baritone voice, sits with her legs open wide like a man and relishes
downing shots of Raki and smoking cigarettes. “Now, Albanian women have
equal rights with men and are even more powerful, and I think today it
would be fun to be a woman.”

Sworn virgins became the patriarchs of their families, with all the
trappings of male authority, by swearing to remain virgins for the rest
of their lives.

The ritual was a form of self-empowerment for rural women living in a
desperately poor and macho country that was cut off from mainstream
Europe for decades under a Stalinist dictatorship. But in  Albania
today, with  Internet dating and MTV, the custom is all but
disappearing. Girls no longer want to become boys.

The tradition of the sworn virgin can be traced to the Kanun of Leke
Dukagjini, a code of conduct that has been passed on orally among the
clans of northern Albania for more than five centuries. Under the Kanun,
the role of women is severely circumscribed: Take care of children and
maintain the home. While a woman’s life is worth half that of a man, a
virgin’s value is the same  –  12 oxen.

The sworn virgin was born of social necessity in an agrarian region
plagued by war and death. If the patriarch of the family died with no
male heirs, unmarried women in the family could find themselves alone
and powerless. By taking an oath of virginity, women could take on the
role of men as head of the family, carry a weapon, own property and move
freely.

They dress like men, adopt a male swagger and spend their lives in the
company of other men.

Some also took the vow as a means to avoid an arranged marriage. Still
others became sworn virgins to express their autonomy. Some who
regretted the sacrifice transformed themselves back into women and
married later in life.

“Stripping off their sexuality by pledging to remain virgins was a way
for these women in a male-dominated, segregated society to engage in
public life,” says Linda Gusia, a professor of gender studies at the
University of Pristina in Kosovo. “It was about surviving in a world
where men rule.”

Taking an oath to become a sworn virgin should not, sociologists say, be
equated with homosexuality,  which has long been taboo in rural Albania.
Nor do the women have sex changes. In the northern Albanian countryside,
about 40 sworn virgins remain, according to researchers studying the
custom.

Known in her household as the “Pasha,” Keqi says she decided to become
the man of the house at age 20 when her father was murdered in a blood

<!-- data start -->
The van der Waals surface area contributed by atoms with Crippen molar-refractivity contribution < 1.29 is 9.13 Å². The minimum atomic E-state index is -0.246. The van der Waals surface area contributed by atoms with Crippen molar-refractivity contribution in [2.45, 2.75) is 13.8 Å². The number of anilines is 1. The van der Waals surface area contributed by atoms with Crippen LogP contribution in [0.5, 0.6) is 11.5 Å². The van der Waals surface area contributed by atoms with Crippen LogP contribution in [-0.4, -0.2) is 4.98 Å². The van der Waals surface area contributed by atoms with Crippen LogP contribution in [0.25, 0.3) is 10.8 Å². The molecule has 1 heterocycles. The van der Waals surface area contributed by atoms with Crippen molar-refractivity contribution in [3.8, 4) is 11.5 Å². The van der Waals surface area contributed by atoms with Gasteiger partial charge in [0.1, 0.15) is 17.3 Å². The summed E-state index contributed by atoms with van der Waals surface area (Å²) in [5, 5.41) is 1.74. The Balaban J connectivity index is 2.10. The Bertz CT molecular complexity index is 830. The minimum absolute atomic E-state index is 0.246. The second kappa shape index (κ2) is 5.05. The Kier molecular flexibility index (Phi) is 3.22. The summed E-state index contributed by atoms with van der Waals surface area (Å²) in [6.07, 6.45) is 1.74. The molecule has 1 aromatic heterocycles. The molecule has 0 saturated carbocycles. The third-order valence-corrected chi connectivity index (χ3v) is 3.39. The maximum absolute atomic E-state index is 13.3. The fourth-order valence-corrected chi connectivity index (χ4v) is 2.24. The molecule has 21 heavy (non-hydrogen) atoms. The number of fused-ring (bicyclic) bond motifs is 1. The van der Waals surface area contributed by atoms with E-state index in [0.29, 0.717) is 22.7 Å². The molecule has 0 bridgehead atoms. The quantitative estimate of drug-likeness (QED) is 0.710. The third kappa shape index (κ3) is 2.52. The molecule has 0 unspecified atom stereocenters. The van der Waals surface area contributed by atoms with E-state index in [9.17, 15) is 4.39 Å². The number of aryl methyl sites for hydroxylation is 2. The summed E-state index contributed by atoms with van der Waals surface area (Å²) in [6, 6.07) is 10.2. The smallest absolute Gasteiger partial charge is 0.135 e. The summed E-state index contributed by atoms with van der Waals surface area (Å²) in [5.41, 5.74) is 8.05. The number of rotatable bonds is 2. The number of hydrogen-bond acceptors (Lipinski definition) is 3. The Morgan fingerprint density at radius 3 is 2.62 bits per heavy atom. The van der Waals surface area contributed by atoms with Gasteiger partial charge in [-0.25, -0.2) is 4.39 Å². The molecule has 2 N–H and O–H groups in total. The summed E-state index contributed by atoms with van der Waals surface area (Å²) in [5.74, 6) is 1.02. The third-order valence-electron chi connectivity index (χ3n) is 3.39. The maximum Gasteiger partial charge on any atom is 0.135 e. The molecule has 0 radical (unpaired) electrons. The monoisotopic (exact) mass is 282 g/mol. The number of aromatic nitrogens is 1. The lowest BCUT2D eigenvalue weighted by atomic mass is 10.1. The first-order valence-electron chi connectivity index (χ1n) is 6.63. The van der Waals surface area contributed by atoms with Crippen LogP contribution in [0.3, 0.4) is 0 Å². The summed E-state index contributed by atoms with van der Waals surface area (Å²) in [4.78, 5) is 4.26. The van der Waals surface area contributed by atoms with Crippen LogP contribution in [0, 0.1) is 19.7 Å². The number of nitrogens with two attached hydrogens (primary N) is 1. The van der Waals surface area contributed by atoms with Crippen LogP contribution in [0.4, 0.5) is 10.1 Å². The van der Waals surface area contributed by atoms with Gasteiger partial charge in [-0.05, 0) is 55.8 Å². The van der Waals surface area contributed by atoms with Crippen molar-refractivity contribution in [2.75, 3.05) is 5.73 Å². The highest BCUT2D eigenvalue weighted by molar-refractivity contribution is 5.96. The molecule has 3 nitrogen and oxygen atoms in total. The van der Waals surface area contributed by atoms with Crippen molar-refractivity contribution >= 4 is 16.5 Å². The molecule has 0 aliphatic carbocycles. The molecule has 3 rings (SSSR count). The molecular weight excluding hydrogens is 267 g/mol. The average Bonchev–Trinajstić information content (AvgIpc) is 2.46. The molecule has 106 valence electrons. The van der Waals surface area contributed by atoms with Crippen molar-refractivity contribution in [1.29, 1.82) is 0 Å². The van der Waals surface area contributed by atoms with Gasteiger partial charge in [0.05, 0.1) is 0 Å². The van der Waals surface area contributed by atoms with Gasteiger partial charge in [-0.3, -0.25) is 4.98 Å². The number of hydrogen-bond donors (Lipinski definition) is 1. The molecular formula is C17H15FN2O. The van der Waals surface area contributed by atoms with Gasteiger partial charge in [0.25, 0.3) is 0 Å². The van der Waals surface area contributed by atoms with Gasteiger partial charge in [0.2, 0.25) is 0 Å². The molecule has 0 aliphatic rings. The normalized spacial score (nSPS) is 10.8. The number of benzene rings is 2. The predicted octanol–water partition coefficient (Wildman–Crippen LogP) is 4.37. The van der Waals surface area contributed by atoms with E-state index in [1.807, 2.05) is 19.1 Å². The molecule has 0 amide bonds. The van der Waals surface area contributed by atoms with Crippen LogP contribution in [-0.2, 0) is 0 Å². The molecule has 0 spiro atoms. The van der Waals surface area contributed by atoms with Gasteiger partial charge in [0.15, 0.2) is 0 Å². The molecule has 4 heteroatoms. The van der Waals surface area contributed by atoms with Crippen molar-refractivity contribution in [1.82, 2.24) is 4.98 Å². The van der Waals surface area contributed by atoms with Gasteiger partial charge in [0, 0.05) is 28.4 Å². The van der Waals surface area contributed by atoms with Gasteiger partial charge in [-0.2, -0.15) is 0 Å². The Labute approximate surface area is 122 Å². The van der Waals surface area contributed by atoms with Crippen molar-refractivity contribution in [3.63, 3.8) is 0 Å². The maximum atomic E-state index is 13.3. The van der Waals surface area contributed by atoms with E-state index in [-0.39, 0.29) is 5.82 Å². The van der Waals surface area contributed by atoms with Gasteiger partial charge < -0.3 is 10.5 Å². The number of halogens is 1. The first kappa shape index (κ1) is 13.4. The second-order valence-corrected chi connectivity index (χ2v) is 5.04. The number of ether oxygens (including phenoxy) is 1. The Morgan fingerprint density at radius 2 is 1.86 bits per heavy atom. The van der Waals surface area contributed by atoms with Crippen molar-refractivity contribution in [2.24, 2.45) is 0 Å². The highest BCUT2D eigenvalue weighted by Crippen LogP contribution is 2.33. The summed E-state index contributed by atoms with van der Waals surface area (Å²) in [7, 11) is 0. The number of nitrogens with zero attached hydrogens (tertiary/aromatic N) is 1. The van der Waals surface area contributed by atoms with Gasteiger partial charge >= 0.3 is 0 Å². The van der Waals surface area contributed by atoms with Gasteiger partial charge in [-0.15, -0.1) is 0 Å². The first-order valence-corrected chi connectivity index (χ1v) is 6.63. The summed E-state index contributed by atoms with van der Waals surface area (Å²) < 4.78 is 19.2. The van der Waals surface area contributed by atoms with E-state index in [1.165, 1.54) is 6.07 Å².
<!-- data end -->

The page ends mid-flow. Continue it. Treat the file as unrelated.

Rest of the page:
feud. Her remaining four brothers opposed the communist regime of Enver
Hoxha, who ruled Albania for 40 years until his death in 1985, and they
were either imprisoned or killed. Becoming a man, she said, was the only
way to support her mother, her four sisters-in-law and their five
children.

Lording it over her large family in her modest house in Tirana, where
her nieces served her brandy while she barked out orders, Keqi said
living as a man had allowed her freedom denied other women. She could
work construction jobs and pray at the mosque alongside other men. Even
today, her nephews and nieces said, they would not dare marry without
their “uncle’s” permission.

“I was totally free as a man because no one knew I was a woman,” Keqi
said. “I could go wherever I wanted to and no one would dare swear at me
because I could beat them up. I was only with men. I don’t know how to
do women’s talk. I am never scared.” When she was recently hospitalized
for an operation, she recalled, the other woman in her room was
horrified to find herself sharing close quarters with a man and
requested a move.

Keqi said that being a woman made her a more compassionate man. “If the
other men were disrespecting a woman, I would tell them to stop.” She
said being deprived of a life of sexual intimacy was a necessary
sacrifice. She did not miss having children, she added, because she was
surrounded by her nieces and nephews. “Once I made up my mind 100
percent, I had the strength to never turn back.”

Being the man of the house also made her responsible for  avenging her
father’s death, she said, including the Kanun’s edict that spilled blood
must be met with spilled blood. When her father’s killer was released
from prison five years ago, by then a man of 80, Keqi said she ordered
her 15 year-old nephew to shoot him. Then the family of the man took
revenge and killed her nephew.